“Our dead are never dead to us, until we have forgotten them.”
– George Eliot
Although celebrating Halloween has become increasingly popular in Germany and Austria over the last decade or so, it can still elicit a mixed reaction from many Germans. The fact that All Hallows’ Eve (Halloween) falls on October 31, the exact same date connected with Martin Luther’s Protestant Reformation, leads to a conflict between the religious holiday and the “pagan” Halloween celebration. Although it is not a German nationwide holiday, as some have proposed, the 31st day of October is Reformation Day (Reformationstag). It is a holiday only in some majority Protestant (Lutheran, evangelisch) states. But I propose a solution that accommodates both factions in October and November: cemetery tours and/or a visit to some historical Luther sites.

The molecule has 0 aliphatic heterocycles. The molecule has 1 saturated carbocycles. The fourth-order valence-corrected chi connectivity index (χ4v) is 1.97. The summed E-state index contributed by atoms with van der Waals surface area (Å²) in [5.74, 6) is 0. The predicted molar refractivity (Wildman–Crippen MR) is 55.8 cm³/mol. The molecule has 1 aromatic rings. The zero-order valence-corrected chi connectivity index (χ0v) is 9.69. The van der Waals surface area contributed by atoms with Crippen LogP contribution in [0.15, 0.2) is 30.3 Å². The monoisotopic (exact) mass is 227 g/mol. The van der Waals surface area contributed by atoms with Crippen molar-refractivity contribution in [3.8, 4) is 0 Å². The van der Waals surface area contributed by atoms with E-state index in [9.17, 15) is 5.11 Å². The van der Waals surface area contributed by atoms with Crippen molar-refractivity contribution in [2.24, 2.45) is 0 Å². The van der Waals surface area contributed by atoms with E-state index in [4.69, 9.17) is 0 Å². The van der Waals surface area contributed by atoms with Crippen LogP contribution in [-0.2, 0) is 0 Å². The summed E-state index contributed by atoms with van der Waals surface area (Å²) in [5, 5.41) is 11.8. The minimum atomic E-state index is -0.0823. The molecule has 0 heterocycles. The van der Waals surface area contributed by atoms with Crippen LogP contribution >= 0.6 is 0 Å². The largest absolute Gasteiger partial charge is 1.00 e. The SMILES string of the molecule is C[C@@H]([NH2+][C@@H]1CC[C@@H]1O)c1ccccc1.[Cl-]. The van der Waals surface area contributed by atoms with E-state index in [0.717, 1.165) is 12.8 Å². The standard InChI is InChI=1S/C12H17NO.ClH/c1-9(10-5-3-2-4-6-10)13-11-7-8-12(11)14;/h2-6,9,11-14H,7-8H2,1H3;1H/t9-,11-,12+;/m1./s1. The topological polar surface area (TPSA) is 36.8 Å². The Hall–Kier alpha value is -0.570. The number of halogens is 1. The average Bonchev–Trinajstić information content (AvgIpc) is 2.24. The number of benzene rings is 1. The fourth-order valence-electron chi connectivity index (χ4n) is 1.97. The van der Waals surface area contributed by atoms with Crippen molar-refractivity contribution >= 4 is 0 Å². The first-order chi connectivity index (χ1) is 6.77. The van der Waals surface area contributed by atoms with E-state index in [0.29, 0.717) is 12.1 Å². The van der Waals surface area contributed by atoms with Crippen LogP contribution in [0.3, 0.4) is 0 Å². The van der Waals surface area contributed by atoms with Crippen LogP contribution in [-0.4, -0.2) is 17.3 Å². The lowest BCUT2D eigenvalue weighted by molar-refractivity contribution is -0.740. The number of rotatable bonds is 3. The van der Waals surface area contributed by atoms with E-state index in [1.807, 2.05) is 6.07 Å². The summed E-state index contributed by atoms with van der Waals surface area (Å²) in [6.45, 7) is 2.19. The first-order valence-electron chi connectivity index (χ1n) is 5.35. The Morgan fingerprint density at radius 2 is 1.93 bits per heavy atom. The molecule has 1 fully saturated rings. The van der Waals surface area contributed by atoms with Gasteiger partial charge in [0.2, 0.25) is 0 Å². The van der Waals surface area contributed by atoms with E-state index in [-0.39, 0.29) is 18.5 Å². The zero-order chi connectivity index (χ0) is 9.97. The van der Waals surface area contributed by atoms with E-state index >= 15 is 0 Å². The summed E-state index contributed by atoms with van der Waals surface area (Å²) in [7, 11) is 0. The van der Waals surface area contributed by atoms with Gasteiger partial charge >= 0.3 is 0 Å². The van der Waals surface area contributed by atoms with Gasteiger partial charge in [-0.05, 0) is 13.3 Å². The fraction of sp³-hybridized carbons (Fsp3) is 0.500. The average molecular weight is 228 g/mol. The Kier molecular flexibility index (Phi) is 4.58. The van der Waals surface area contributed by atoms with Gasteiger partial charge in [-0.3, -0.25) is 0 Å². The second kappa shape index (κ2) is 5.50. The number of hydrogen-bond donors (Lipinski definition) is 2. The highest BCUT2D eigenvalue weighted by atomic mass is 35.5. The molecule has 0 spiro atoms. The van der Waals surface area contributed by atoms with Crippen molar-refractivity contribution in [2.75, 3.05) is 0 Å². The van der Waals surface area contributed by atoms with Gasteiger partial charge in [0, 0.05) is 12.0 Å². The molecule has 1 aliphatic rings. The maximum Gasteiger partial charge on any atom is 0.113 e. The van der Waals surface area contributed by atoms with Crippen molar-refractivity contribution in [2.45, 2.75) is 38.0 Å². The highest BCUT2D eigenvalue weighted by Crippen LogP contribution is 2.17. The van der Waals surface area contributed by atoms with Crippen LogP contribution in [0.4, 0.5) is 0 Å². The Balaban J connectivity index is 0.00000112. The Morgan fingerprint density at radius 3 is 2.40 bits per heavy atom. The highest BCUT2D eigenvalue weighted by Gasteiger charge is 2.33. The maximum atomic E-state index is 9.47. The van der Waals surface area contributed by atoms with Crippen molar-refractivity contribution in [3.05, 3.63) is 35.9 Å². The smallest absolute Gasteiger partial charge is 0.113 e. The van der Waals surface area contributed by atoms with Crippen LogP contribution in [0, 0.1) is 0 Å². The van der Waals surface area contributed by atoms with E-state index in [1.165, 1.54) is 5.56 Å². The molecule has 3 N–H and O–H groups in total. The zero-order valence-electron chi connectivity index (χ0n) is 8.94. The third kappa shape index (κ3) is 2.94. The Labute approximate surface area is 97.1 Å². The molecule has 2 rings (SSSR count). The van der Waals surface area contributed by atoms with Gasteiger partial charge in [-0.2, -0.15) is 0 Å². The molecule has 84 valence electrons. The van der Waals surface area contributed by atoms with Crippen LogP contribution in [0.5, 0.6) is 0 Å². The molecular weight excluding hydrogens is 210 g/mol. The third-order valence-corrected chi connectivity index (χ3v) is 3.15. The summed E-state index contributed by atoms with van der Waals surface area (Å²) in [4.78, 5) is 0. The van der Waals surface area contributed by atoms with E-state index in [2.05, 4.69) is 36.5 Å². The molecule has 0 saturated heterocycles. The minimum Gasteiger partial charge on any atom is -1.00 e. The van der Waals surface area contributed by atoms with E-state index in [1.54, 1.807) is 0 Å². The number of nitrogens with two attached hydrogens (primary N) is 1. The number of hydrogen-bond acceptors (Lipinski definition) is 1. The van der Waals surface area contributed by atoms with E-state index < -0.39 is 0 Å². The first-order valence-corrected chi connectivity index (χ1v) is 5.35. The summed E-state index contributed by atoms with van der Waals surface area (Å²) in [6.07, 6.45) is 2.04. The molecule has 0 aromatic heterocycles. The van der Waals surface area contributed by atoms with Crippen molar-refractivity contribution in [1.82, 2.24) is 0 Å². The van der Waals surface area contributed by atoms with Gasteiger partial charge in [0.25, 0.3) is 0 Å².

Although many people consider Halloween a pagan observance, it is actually a Western Christian holiday, the first day of Allhallowtide, encompassing three Western Church observances: All Saints’ Eve (All Hallows’ Eve, Halloween), All Saints’ Day (All Hallows’, Allerheiligen) and All Souls’ Day (Allerseelen). Originally, around the 15th century, Allhallowtide was a time to remember the dead, but particularly the martyrs, saints, and faithful departed Christians. There is some doubt if Halloween arose out of pagan Celtic harvest festivals, particularly the Gaelic festival Samhain, as some historians claim.